In my last post, I shared three ways that nutrition can support you as you’re moving through perimenopause, the gradual sequence of events that happens before you reach the menopause, the day when you haven’t had a period for 12 months.
Even if you’re not close to being perimenopausal (this can start as early as your late 30s, but most typically starts in our early to mid 40s), what you do in your menstruating years will set you up for a better perimenopause and menopause.
Here are three more areas that you can look at to help you have a better perimenopause: alcohol, sleep and stress.
Be more intentional about how you drink alcohol
Stress levels can definitely increase in our late 30s and 40s. It feels like we have a lot more to juggle between work, family, side hustles, friends, ageing parents and more. With so many balls in the air, alcohol can feel like an easy way to release the pressure.
Since the pandemic, alcohol intake has increased and some of us have started relying on it more as life gets back to a new kind of normal. It can help us feel like we can unwind even when we’re expected to do more and more.
I’m sure you won’t find it surprising to hear that alcohol isn’t great for our changing hormones during perimenopause. As we talked about last week, our livers are working hard to metabolise changing estrogen and progesterone levels. When we throw regular alcohol intake on top of this, our liver has to work even harder, which isn’t ideal.
If you’ve been wondering why your sleep is getting worse and perhaps why you’re starting to experience night sweats, this could be one of the reasons why. Alcohol stops us from going into that deep restorative sleep that helps us wake up feeling refreshed and reduces sugar cravings. You may even notice that you’re a bit grumpier too. Alcohol depletes vitamin B6, one of the nutrients we need to make serotonin, our happy hormone.
We’re heading into the time of year when there can be more drinks on offer, with Hallowe’en parties, Bonfire Night and of course, the run up to Christmas, Hanukkah and New Year. Could you start to be more intentional about how and when you drink? Could you drink less often and drink less when you do.
Try it and notice how you feel the next day.
Click here to read how you can change your sleep and manage stress to help you have a better perimenopause experience.
Prioritise a great night’s sleep
Sleep is the foundation of our health, yet so many of us tend to skimp on it, thinking we’ll catch up at the weekend.
Changing estrogen and progesterone levels can affect the quality of our sleep, leading to perimenopausal insomnia or simply more difficulty falling asleep. Then if you throw hot flashes, night sweats and waking up to urinate on top, it’s not a recipe for a great night’s sleep.
There’s a lot you can do to improve the quality of your sleep, despite changing hormones.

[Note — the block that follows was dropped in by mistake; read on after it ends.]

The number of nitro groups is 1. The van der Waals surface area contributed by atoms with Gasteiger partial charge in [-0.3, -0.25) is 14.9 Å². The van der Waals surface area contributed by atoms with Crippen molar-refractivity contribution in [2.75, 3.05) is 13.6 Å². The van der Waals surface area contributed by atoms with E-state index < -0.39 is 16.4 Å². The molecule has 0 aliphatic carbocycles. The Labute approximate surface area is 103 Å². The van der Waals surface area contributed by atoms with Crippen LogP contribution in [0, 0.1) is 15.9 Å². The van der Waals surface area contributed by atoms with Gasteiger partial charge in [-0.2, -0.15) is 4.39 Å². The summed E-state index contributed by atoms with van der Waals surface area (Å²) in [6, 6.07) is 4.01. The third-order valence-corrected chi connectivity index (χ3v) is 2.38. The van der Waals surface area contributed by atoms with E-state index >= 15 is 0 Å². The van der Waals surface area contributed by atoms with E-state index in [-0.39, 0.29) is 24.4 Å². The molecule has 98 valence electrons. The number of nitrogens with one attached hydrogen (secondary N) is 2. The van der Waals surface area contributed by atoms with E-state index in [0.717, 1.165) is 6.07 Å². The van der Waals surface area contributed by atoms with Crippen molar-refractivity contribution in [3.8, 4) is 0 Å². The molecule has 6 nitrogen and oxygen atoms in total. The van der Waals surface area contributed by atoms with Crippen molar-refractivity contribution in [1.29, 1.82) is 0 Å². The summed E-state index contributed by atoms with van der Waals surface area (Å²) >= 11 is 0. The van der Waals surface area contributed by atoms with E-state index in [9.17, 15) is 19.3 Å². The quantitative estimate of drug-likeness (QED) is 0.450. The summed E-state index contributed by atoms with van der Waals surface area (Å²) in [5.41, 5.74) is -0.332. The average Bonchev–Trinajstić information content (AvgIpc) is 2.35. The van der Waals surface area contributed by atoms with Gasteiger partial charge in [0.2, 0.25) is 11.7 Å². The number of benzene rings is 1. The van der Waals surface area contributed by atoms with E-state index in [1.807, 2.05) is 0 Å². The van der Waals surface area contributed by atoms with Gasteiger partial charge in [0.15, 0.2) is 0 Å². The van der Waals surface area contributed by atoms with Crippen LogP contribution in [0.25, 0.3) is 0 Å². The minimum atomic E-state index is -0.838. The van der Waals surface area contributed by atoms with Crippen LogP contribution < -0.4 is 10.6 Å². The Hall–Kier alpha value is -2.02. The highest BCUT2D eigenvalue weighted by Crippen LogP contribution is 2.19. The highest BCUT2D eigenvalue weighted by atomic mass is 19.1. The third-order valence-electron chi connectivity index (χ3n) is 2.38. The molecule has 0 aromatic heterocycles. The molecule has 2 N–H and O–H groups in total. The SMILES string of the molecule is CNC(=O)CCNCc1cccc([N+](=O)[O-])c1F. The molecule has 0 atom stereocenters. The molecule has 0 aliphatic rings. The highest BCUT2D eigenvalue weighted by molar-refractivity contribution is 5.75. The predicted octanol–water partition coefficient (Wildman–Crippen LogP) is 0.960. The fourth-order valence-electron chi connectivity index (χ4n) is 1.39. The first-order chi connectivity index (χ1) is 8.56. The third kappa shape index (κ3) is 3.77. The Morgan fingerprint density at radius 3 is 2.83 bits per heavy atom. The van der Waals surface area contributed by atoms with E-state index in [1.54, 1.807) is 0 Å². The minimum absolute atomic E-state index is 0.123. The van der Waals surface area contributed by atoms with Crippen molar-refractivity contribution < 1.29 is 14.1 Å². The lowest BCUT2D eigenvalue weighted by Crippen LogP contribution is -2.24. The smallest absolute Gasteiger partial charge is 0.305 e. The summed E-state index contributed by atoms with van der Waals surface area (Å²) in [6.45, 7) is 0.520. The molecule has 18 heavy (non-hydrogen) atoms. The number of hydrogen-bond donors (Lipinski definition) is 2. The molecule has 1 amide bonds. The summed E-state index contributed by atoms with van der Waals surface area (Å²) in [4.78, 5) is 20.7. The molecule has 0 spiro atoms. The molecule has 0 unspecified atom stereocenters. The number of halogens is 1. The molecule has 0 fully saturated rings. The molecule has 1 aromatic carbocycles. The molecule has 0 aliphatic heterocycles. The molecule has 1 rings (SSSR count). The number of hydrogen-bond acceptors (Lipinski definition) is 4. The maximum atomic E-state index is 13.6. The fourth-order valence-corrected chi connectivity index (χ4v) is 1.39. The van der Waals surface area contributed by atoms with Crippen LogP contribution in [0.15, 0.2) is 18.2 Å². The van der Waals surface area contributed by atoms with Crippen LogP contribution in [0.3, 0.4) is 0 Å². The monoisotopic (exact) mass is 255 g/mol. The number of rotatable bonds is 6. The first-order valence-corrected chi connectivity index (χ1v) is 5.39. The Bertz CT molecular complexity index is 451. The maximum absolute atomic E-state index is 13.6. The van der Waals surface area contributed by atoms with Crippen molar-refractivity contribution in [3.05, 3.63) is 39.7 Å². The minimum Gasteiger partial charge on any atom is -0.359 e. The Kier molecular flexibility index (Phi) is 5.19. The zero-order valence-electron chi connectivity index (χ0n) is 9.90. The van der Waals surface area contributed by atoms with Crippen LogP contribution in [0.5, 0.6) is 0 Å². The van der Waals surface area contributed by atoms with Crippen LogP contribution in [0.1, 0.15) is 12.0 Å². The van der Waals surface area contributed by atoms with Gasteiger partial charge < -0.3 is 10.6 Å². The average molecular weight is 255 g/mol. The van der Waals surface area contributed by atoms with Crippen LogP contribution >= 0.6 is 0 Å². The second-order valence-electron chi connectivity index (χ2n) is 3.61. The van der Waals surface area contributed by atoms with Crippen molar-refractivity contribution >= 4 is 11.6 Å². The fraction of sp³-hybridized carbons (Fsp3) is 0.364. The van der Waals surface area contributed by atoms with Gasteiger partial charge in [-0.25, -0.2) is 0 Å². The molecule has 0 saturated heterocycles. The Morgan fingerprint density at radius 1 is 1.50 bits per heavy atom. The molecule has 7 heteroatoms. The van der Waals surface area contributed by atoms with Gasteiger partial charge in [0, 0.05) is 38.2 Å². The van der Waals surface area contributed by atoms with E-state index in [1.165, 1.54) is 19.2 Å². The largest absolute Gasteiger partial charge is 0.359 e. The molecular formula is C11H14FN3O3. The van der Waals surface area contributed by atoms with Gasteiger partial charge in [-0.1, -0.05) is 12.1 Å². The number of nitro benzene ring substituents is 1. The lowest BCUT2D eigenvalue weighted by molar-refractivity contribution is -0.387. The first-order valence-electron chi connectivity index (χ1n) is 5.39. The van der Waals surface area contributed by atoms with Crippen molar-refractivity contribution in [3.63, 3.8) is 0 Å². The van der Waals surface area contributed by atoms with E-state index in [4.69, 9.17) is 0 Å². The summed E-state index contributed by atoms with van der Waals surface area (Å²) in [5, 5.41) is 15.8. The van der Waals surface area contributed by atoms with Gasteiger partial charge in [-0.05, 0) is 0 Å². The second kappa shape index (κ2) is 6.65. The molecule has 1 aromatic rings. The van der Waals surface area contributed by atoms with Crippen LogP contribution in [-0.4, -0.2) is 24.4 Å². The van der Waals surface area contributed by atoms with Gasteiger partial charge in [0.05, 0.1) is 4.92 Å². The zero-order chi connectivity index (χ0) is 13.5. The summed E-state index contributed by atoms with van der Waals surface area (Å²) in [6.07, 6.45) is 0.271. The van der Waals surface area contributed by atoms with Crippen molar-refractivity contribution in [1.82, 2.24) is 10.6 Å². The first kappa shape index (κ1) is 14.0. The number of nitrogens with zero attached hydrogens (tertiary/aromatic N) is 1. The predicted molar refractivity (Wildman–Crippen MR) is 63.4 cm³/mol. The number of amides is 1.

When we consistently go to bed and wake up around the same time each evening and morning, we prime our brains to expect this routine. Don’t forget how much our brains love a routine. A routine creates a shortcut and lightens the mental load, which I know so many of us appreciate.
Drinking less alcohol, especially before bedtime helps us sleep better too.
If you find yourself struggling with winding down before bed, try adding a magnesium glycinate supplement. Magnesium is nature’s relaxing mineral and this version has glycine, an amino acid that can reduce insomnia and improve sleep quality.
Be mindful of you’re managing stress levels
When I talk about stress, I use the analogy of ascending a staircase. As your stress levels increase, you go up the staircase step by step. As you go up each step, your body tries to adapt to the increased stress levels. But if you reach the top of the staircase, that may be the point where you notice burnout starting to creep in. You could be the duck on water, outwardly gliding across, but inwardly frantically paddling beneath the water to keep up.
Instead of looking at reducing stress as yet another thing on your to do list, consider what you can do to punctuate the day with little moments that help to reduce your stress levels.
Deep breathing is an easy one. When we take a long breath in through our nose and exhale it out through our nose, we give ourselves the opportunity to calm our nervous system and reduce our cortisol (our primary stress hormone) levels.
You could also try sighing, humming or singing, all of which helps to activate the vagus nerve, the long nerve that goes from the gut to the brain through our lungs, throat and around the back of our head to our brain. The vagus nerve helps to shift us from a fight or flight highly stressed state to a calmer state.
Have you noticed the effects of mindful drinking, better sleep and less stress on managing perimenopause symptoms?
Le’Nise Brothers is a yoga teacher and registered nutritionist, mBANT, mCNHC, specialising in women’s health, hormones and the menstrual cycle. She is also the host of the Period Story Podcast, which aims to break taboos around menstrual health and hormones.
Le’Nise has helped hundreds of women improve their menstrual and hormone health through her private practice and group programmes, talks and workshops for the likes of Stylist, Channel 4, Boden, Ebay and TikTok and her Instagram page. Le’Nise works primarily with women who feel like they’re being ruled by their sugar cravings, mood swings and hormonal acne & bloating. They want to get to grips with heavy, missing, irregular & painful periods, fibroids, PMS, PCOS, endometriosis, post-natal depletion and perimenopause.
Her first book You Can Have A Better Period was released in March 2022.